Though several theories propose origin of male circumcision as religious sacrifice, established cultural practice, as a marker of passage in to adulthood, as a means of discouraging masturbation and other tabooed sexual behaviours, there are historic evidences to suggest that hygiene and health could be the actual reason behind this practice. Indigenous male population of the dessert regions may have found circumcision to be the practical solution to prevent urinary tract infections that could have been common due to hot, dry, sandy environments. Other evolved  reasons for circumcision acclaimed as customary practice and/or as treatment option could be:

  • Easy hygiene in adverse lifestyle conditions
  • Prevention of repeated urinary tract infections
  • Protective measures against sexually transmitted diseases
  • Safeguard from penile problems
  • Decreased risk of penile cancer

There are possibilities that one or more of the above reasons are also underlying factors for the development of Premature Ejaculation. Therefore, clinically, circumcision in men may be advisable to encounter such probable underlying factors as primary concern but not for men with Premature Ejaculation as the only problem.

To reiterate, circumcision does not clinically prove to be a treatment option to cure Premature Ejaculation. To ensure appropriate assessment and treatment, Premature Ejaculation having multi factorial determinants, needs to be understood as individualized male sexual dysfunction. Having ruled out any primary medical condition, a combination of approaches involving psychological, behavioural and pharmacological therapies would be efficient in the treatment of Premature Ejaculation. Medical management of male sexual dysfunctions wherein along with drug therapy, men and couples can learn sexual skills, communicate intrapsychic, interpersonal and cognitive issues that may precipitate or exacerbate the dysfunction are far more beneficial with long term positive results.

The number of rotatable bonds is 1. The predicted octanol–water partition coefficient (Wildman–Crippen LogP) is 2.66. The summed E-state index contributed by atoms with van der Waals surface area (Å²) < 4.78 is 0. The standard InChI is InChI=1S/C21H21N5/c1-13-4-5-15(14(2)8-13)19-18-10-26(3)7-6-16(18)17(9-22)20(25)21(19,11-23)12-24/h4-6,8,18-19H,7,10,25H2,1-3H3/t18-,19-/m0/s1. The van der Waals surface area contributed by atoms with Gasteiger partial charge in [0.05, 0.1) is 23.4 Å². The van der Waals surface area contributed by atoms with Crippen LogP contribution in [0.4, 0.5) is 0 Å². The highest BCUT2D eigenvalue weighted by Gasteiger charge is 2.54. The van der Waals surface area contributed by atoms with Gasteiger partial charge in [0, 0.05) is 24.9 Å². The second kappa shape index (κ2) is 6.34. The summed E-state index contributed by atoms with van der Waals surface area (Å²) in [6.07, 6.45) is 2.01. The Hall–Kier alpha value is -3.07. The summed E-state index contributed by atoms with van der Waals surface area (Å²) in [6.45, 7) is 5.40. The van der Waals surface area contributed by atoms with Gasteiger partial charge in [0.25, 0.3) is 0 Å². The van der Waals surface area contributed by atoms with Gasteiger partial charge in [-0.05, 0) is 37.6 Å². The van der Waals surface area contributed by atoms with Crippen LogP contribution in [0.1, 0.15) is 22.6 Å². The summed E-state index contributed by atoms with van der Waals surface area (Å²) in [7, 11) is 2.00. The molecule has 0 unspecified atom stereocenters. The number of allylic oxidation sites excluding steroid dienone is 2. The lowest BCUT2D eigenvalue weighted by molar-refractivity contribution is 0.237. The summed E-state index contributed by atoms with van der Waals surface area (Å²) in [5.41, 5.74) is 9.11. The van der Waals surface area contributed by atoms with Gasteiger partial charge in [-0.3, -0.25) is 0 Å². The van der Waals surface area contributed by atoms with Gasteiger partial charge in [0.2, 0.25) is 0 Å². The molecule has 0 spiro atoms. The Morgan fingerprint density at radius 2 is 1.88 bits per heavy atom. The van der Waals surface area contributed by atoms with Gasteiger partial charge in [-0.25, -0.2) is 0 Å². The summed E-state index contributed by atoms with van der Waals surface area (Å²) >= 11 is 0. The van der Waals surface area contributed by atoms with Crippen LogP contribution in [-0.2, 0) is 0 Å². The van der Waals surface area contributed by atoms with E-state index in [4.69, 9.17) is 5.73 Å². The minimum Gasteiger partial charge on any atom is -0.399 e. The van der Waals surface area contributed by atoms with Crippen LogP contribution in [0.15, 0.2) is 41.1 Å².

1. Dear doctor .. I came to know about you recently and would like to contact you for appropriate treatment .. I am 42 year old male suffering from PE over the years and lately I feel that I am having ED .. recently I am facing relationship issues as my wife is concerned of girth .. would like to enquire about fat grafting for girth and phenoplasty if that’s something u speacislised into .. appreciate your opinion and assistance please where I can further plan

    • Hello Mr. Prabakaran, kindly take an appointment to see Chennai’s top sexologist, Dr. Karthik Gunasekaran.

      Call us at +91 909 284 9786

      Thank you.